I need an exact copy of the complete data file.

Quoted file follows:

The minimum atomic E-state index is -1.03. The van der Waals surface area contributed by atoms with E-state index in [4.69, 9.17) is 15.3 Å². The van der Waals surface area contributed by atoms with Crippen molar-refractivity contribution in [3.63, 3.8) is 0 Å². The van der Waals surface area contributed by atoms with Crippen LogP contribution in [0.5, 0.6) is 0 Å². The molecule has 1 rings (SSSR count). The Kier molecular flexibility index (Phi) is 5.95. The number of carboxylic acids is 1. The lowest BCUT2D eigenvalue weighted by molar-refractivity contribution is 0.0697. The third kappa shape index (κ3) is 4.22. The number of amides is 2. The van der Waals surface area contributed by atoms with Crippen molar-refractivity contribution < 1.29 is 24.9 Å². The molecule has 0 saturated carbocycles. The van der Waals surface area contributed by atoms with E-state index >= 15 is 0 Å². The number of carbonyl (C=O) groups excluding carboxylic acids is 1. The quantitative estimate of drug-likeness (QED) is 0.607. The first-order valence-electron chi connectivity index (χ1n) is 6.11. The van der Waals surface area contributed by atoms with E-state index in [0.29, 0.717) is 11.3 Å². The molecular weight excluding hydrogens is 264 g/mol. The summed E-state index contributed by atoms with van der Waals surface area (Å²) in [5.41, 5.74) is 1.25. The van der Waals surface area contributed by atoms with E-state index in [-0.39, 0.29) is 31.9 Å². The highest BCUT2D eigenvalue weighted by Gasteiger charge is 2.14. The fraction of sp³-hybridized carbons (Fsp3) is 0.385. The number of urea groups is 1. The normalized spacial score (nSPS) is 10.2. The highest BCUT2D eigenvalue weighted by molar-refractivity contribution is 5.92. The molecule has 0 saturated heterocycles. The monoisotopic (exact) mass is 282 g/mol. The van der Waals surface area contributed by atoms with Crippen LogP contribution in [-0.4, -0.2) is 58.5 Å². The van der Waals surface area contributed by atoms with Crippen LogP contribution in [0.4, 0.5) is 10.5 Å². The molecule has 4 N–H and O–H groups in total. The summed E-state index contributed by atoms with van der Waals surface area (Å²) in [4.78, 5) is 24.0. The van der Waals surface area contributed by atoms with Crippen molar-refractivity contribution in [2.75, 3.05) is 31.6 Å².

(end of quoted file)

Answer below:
The minimum atomic E-state index is -1.03. The van der Waals surface area contributed by atoms with E-state index in [4.69, 9.17) is 15.3 Å². The van der Waals surface area contributed by atoms with Crippen molar-refractivity contribution in [3.63, 3.8) is 0 Å². The van der Waals surface area contributed by atoms with Crippen LogP contribution in [0.5, 0.6) is 0 Å². The molecule has 1 rings (SSSR count). The Kier molecular flexibility index (Phi) is 5.95. The number of carboxylic acids is 1. The lowest BCUT2D eigenvalue weighted by molar-refractivity contribution is 0.0697. The third kappa shape index (κ3) is 4.22. The number of amides is 2. The van der Waals surface area contributed by atoms with Crippen molar-refractivity contribution < 1.29 is 24.9 Å². The molecule has 0 saturated carbocycles. The van der Waals surface area contributed by atoms with E-state index >= 15 is 0 Å². The number of carbonyl (C=O) groups excluding carboxylic acids is 1. The quantitative estimate of drug-likeness (QED) is 0.607. The first-order valence-electron chi connectivity index (χ1n) is 6.11. The van der Waals surface area contributed by atoms with E-state index in [0.29, 0.717) is 11.3 Å². The molecular weight excluding hydrogens is 264 g/mol. The summed E-state index contributed by atoms with van der Waals surface area (Å²) in [5.41, 5.74) is 1.25. The van der Waals surface area contributed by atoms with E-state index in [-0.39, 0.29) is 31.9 Å². The highest BCUT2D eigenvalue weighted by Gasteiger charge is 2.14. The fraction of sp³-hybridized carbons (Fsp3) is 0.385. The number of urea groups is 1. The normalized spacial score (nSPS) is 10.2. The highest BCUT2D eigenvalue weighted by molar-refractivity contribution is 5.92. The molecule has 0 saturated heterocycles. The monoisotopic (exact) mass is 282 g/mol. The van der Waals surface area contributed by atoms with Crippen LogP contribution in [-0.4, -0.2) is 58.5 Å². The van der Waals surface area contributed by atoms with Crippen LogP contribution in [0.4, 0.5) is 10.5 Å². The molecule has 4 N–H and O–H groups in total. The summed E-state index contributed by atoms with van der Waals surface area (Å²) in [4.78, 5) is 24.0. The van der Waals surface area contributed by atoms with Crippen molar-refractivity contribution in [2.75, 3.05) is 31.6 Å².